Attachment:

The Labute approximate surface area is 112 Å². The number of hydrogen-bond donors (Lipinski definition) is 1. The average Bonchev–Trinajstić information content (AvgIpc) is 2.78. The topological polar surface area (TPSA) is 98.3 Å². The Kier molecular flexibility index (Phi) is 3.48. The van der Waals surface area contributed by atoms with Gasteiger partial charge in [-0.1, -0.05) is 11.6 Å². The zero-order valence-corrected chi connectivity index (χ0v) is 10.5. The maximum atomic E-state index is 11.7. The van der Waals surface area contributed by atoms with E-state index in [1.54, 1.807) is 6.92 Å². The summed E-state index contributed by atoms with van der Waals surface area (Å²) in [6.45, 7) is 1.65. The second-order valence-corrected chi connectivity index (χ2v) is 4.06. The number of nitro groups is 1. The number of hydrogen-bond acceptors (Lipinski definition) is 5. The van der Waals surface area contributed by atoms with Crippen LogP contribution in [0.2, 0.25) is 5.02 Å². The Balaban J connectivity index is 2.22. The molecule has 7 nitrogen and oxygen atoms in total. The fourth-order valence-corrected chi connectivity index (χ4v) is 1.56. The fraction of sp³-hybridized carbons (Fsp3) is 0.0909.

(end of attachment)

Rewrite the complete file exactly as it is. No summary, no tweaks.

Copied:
The Labute approximate surface area is 112 Å². The number of hydrogen-bond donors (Lipinski definition) is 1. The average Bonchev–Trinajstić information content (AvgIpc) is 2.78. The topological polar surface area (TPSA) is 98.3 Å². The Kier molecular flexibility index (Phi) is 3.48. The van der Waals surface area contributed by atoms with Gasteiger partial charge in [-0.1, -0.05) is 11.6 Å². The zero-order valence-corrected chi connectivity index (χ0v) is 10.5. The maximum atomic E-state index is 11.7. The van der Waals surface area contributed by atoms with E-state index in [1.54, 1.807) is 6.92 Å². The summed E-state index contributed by atoms with van der Waals surface area (Å²) in [6.45, 7) is 1.65. The second-order valence-corrected chi connectivity index (χ2v) is 4.06. The number of nitro groups is 1. The number of hydrogen-bond acceptors (Lipinski definition) is 5. The van der Waals surface area contributed by atoms with Crippen LogP contribution in [0.2, 0.25) is 5.02 Å². The Balaban J connectivity index is 2.22. The molecule has 7 nitrogen and oxygen atoms in total. The fourth-order valence-corrected chi connectivity index (χ4v) is 1.56. The fraction of sp³-hybridized carbons (Fsp3) is 0.0909.